Carly-Ann Anderson, 28, graduated from the American Studies graduate program in 2012. She was generous enough to reply to a few questions the Porchlight had for this recent alum.
Porchlight: Please describe your current job title, including a brief sketch of your duties:
Carly-Ann: I am the Executive Director for the Alliance for Historic Wyoming, a statewide historic preservation nonprofit dedicated to protecting Wyoming’s historic places and spaces. I work with a board of directors to oversee programming, as well as daily operations of the organization such as keeping our books, planning workshops, answering queries from our constituents, and fundraising. We work statewide on a variety of resources ranging from schools and historic downtowns to trails and archaeological sites, which means a lot of conference calls and travel.
PL: You received a biology degree from UW prior to enrolling in the American Studies MA program. Coming from a science background, what drew you to an ostensibly humanities program?
CA: I ended up in the Cooper House during my senior year of undergraduate. I needed an upper division credit outside of my major, and happened upon a flier for one of Mary Humstone’s field classes. The class was documenting the University Neighborhood District, the residential area directly surrounding the west and south edges of the campus. We wrote architectural descriptions, studied preservation policy, and ultimately helped to author the nomination that listed the neighborhood on the National Register of Historic Places. I felt at home with the topic, enjoyed the graduate students I worked with, and got a thrill from interacting with the public and working to protect an area I enjoyed and found important. It was a major change of pace from working in a windowless lab. (I had worked for Dr. David Fay since my freshman year doing genetics research. I loved the lab work, but needed to be out and about.) But I do remember getting laughs when I plotted the building styles and graphed population data against construction trends.
I wouldn’t trade my biology background. Science education provides critical thinking skills, explains the mechanics of our world, and shapes my outlook. If it were up to me, everyone would be exposed to science, engineering, business, and the humanities to help them develop a well-rounded worldview. I couldn’t pass up the interdisciplinary environment that American Studies (and Environment and Natural Resources) offered. I was able to craft my own degree program, blend nature and culture, and focus on the topics that matter most to me.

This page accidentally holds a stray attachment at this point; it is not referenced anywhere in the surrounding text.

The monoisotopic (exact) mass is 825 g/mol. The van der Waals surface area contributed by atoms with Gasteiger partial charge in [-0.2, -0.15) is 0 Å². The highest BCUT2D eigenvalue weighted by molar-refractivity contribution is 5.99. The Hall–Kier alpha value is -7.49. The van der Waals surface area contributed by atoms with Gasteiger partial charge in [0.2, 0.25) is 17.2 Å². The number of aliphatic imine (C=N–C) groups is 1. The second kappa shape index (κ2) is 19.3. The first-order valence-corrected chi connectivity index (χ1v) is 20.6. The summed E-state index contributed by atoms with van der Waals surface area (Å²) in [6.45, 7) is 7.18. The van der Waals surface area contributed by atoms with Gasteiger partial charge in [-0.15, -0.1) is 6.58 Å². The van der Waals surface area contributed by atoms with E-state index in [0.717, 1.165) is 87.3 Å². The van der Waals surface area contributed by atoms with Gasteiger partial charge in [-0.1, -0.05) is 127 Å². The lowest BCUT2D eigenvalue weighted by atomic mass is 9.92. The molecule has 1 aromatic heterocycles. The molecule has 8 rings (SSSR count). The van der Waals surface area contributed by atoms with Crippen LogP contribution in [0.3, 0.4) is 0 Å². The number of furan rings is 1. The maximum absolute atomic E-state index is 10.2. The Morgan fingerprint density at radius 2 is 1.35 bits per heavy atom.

PL: What was your master’s thesis topic about?
CA: Energy development in McFadden, Wyoming, and the Rock Creek Valley. I worked for a few years at the High Plains-McFadden Wind Farm site as a field biologist, and didn’t realize at first that the wind farm is built on the site of a former oil field. I started to put together that I was in the middle of a cultural landscape that blended energy extraction, agriculture, transportation history, and many other Wyoming characteristics. I used the former oil company town and the surrounding hills to discuss Wyoming’s changing energy landscape, arguing the importance of documenting natural and historic cultural resources when considering energy siting. The balance required to keep Wyoming looking like the place we know and love, and not just a group of industrial sites, benefits from an interdisciplinary view.
PL: What courses and/or extracurricular activities within the AMST program did you find most helpful in shaping your professional pursuits?
CA: I can’t think of an American Studies or ENR class that didn’t impact my thesis in some way. I obviously participated in a number of Mary Humstone’s historic preservation classes, and they were critical to developing my view of cultural landscapes and the importance of Wyoming’s historic places and spaces. The curriculum contributed directly to my being selected for this position. However, I also appreciated our seminars as they gave students a chance to interact, share ideas, and develop our education with each other. American Studies is lucky to have such a great faculty, and everyone works together to build meaningful connections. Everyone dreads theory week, but I laugh at how it still crops up in my life.
PL: How are historic preservation and the Main Street programs interdisciplinary enterprises?
CA: In addition to being the director for the Alliance for Historic Wyoming, I work part-time as a program coordinator with the Laramie Main Street Alliance. I’m drawn to holistic approaches to problem solving that involve community members, so the Main Street approach of doing economic development through historic preservation excites me. Much like the Alliance, Main Street empowers business owners and community members to stake a claim in their downtowns and enhance them as social and commercial cores. The interdisciplinary approach recognizes that people bring different skills, opinions, and strengths to the table and that the outcome from diverse groups tends to be positive.
PL: Do you have any advice for current or future AMST students preparing to enter the job market?
CA: I would advise students to take advantage of as many opportunities as they can, whether through field courses and internships, or with volunteering. American Studies is great at facilitating these experiences. This will allow you to find what you like, and to gain valuable job skills that you don’t get in a typical classroom. You might be surprised at the variety of skills you’ll use in a job position—verbal and written communications are critical, but there’s more to workplace success than that. Lastly, take advantage of the flexibility and mentoring that American Studies offers. Not every program will work with you to craft a program that suits your interests.